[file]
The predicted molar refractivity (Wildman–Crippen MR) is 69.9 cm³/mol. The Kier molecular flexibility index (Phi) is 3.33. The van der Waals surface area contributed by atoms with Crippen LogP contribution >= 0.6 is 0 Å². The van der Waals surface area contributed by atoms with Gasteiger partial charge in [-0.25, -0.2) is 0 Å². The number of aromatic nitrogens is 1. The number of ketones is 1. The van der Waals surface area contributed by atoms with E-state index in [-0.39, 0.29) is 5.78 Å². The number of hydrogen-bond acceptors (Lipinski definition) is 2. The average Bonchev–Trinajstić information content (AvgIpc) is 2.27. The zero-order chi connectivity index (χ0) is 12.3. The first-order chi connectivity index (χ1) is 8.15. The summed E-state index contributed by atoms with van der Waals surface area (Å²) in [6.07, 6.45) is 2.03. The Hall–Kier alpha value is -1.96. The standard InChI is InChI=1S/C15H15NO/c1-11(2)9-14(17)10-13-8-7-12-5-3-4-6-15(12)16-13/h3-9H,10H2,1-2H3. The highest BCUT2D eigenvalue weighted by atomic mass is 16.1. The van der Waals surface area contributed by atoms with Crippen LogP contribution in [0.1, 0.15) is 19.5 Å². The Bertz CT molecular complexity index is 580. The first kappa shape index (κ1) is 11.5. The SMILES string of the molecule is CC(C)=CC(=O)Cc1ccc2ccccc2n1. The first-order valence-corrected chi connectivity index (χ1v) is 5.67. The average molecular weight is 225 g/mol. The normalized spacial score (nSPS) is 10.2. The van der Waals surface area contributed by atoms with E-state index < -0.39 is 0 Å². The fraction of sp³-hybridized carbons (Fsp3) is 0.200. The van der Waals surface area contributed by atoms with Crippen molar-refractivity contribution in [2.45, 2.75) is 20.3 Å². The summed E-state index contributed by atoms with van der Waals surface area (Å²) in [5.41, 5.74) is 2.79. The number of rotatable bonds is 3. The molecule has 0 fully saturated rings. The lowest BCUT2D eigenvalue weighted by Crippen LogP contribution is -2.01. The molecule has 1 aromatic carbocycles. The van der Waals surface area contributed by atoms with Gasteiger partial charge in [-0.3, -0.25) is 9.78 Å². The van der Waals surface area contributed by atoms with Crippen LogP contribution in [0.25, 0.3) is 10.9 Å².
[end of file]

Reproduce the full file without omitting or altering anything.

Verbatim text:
The predicted molar refractivity (Wildman–Crippen MR) is 69.9 cm³/mol. The Kier molecular flexibility index (Phi) is 3.33. The van der Waals surface area contributed by atoms with Crippen LogP contribution >= 0.6 is 0 Å². The van der Waals surface area contributed by atoms with Gasteiger partial charge in [-0.25, -0.2) is 0 Å². The number of aromatic nitrogens is 1. The number of ketones is 1. The van der Waals surface area contributed by atoms with E-state index in [-0.39, 0.29) is 5.78 Å². The number of hydrogen-bond acceptors (Lipinski definition) is 2. The average Bonchev–Trinajstić information content (AvgIpc) is 2.27. The zero-order chi connectivity index (χ0) is 12.3. The first-order chi connectivity index (χ1) is 8.15. The summed E-state index contributed by atoms with van der Waals surface area (Å²) in [6.07, 6.45) is 2.03. The Hall–Kier alpha value is -1.96. The standard InChI is InChI=1S/C15H15NO/c1-11(2)9-14(17)10-13-8-7-12-5-3-4-6-15(12)16-13/h3-9H,10H2,1-2H3. The highest BCUT2D eigenvalue weighted by atomic mass is 16.1. The van der Waals surface area contributed by atoms with Crippen LogP contribution in [0.1, 0.15) is 19.5 Å². The Bertz CT molecular complexity index is 580. The first kappa shape index (κ1) is 11.5. The SMILES string of the molecule is CC(C)=CC(=O)Cc1ccc2ccccc2n1. The first-order valence-corrected chi connectivity index (χ1v) is 5.67. The average molecular weight is 225 g/mol. The normalized spacial score (nSPS) is 10.2. The van der Waals surface area contributed by atoms with E-state index < -0.39 is 0 Å². The fraction of sp³-hybridized carbons (Fsp3) is 0.200. The van der Waals surface area contributed by atoms with Crippen molar-refractivity contribution in [2.45, 2.75) is 20.3 Å². The summed E-state index contributed by atoms with van der Waals surface area (Å²) in [5.41, 5.74) is 2.79. The number of rotatable bonds is 3. The molecule has 0 fully saturated rings. The lowest BCUT2D eigenvalue weighted by Crippen LogP contribution is -2.01. The molecule has 1 aromatic carbocycles. The van der Waals surface area contributed by atoms with Gasteiger partial charge in [-0.3, -0.25) is 9.78 Å². The van der Waals surface area contributed by atoms with Crippen LogP contribution in [0.25, 0.3) is 10.9 Å².